Prose For The Road

Reviewing Patrick Leigh Fermor’s posthumously published The Broken Road: From the Iron Gates to Mount Athos, Daniel Mendelsohn samples the charms of the man “considered by some to be the greatest travel writer of the twentieth century”:

The author’s chattiness, his inexhaustible willingness to be distracted, his susceptibility to detours geographical, intellectual, aesthetic, and occasionally amorous constitute, if anything, an essential and self-conscious component of the style that has won him such an avid following. It has more than a little in common with the “centrifugal lambency and recoil” he found in Central European design, the “swashbuckling, exuberant and preposterous” aesthetic that he so extravagantly admired in a picture of Maximilian I’s knights, which he came across one night while leafing through a book on German history in the luxurious apartment of a charming girl he met and ended up staying with in Stuttgart. (The strange new city, the chance meeting, the aesthetic reverie, the hints of money and eros: this would prove to be the pattern of the young man’s progress across the continent.)

It is indeed odd that, among the many classical authors to whom Leigh Fermor refers in his writing—none more famously than Horace, verses of whose Soracte Ode the author found himself swapping, in Latin, with a German general he had kidnapped on Crete during World War II, a famous incident that was later turned into a film starring Dirk Bogarde—Herodotus does not figure more prominently. There is no writer whose technique Leigh Fermor’s more closely resembles. Expansive, meandering, circular, it allows him to weave what is, after all, a relatively straightforward tale of a youthful backpacking hike into a vast and highly colored tapestry, embroidered with observations, insights, and lessons about the whole panorama of European history, society, architecture, religion, and art.

When Leigh Fermor died in 2011, David Bentley Hart paid enthusiastic tribute to his writing:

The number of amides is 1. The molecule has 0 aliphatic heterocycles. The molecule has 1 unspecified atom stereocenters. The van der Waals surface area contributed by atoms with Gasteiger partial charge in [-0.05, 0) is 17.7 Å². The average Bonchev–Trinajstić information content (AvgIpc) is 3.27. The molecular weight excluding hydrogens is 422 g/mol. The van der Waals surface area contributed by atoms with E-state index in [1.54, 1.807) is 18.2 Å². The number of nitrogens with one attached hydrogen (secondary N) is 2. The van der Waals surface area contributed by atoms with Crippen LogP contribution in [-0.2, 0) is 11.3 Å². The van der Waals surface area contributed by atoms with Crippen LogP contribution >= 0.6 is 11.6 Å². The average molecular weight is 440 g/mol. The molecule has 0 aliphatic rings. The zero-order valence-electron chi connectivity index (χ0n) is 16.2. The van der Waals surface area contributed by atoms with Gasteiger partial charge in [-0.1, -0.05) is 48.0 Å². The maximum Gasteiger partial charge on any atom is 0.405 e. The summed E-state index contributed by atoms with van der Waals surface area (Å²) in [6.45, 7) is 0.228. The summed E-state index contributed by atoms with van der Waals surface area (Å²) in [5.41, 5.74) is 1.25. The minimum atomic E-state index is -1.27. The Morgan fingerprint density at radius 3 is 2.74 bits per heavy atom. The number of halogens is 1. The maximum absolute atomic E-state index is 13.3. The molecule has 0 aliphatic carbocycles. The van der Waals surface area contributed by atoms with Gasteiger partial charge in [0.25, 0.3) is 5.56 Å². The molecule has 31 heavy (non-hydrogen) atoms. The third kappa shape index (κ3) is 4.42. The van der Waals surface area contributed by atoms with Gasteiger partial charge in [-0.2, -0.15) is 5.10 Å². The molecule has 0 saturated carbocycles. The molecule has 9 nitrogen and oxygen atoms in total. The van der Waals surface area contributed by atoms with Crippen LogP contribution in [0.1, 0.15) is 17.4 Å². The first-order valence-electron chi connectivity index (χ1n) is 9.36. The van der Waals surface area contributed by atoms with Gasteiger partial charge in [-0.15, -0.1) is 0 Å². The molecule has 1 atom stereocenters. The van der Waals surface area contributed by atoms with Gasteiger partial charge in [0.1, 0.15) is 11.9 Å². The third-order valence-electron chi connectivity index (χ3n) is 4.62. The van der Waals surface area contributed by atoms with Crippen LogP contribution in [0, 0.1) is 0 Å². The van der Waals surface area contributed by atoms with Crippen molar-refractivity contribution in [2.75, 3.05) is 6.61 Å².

He was…a man of boundless erudition: a classicist, a linguist, an historian, deeply and broadly read, widely and wisely traveled, with impeccable taste in literature and the arts. As it happens, his formal education was of the most irregular and intermittent kind. He was sent as a boy to a “progressive school” (which was something of a nudist colony), had a good private tutor for a while, got himself expelled from Canterbury’s King’s School, was drummed out of Sandhurst before beginning studies, and never attended university. And yet few men of his time could match him for breadth of learning.

Early on in life, he acquired a passion for Greece and all things Byzantine (in part, under the influence of Robert Byron). He even celebrated his twentieth birthday by staying at the Russian monastery of St. Panteleimon on Mt. Athos, and his book Roumeli includes some of the most illuminating writing on Orthodox monasticism in English. (Even Leigh Fermor’s close friends seem uncertain whether he had any particular religious convictions, but he definitely had a fascination with the monastic life.) And for a great deal of his life, he kept his home in southern Greece.

In the end, Leigh Fermor will chiefly be remembered for his prose , which has few credible rivals in modern English letters. He was an exacting and excruciatingly slow writer, by all accounts. He could polish a single sentence obsessively, draft upon draft, for months on end. Nothing went to print before it met his highest standards, which were already far higher than most of his contemporaries could hope to achieve. He also spent a great deal of his life living rather than writing. The result is that, when one adds up the sum of his published works, one sometimes cannot help but feel he was a little parsimonious towards his readers.

Dreher recently discovered Leigh Fermor as well, and offers similar praise, especially for his A Time of Gifts. Check out his excerpt-heavy posts on the man here, here, and here.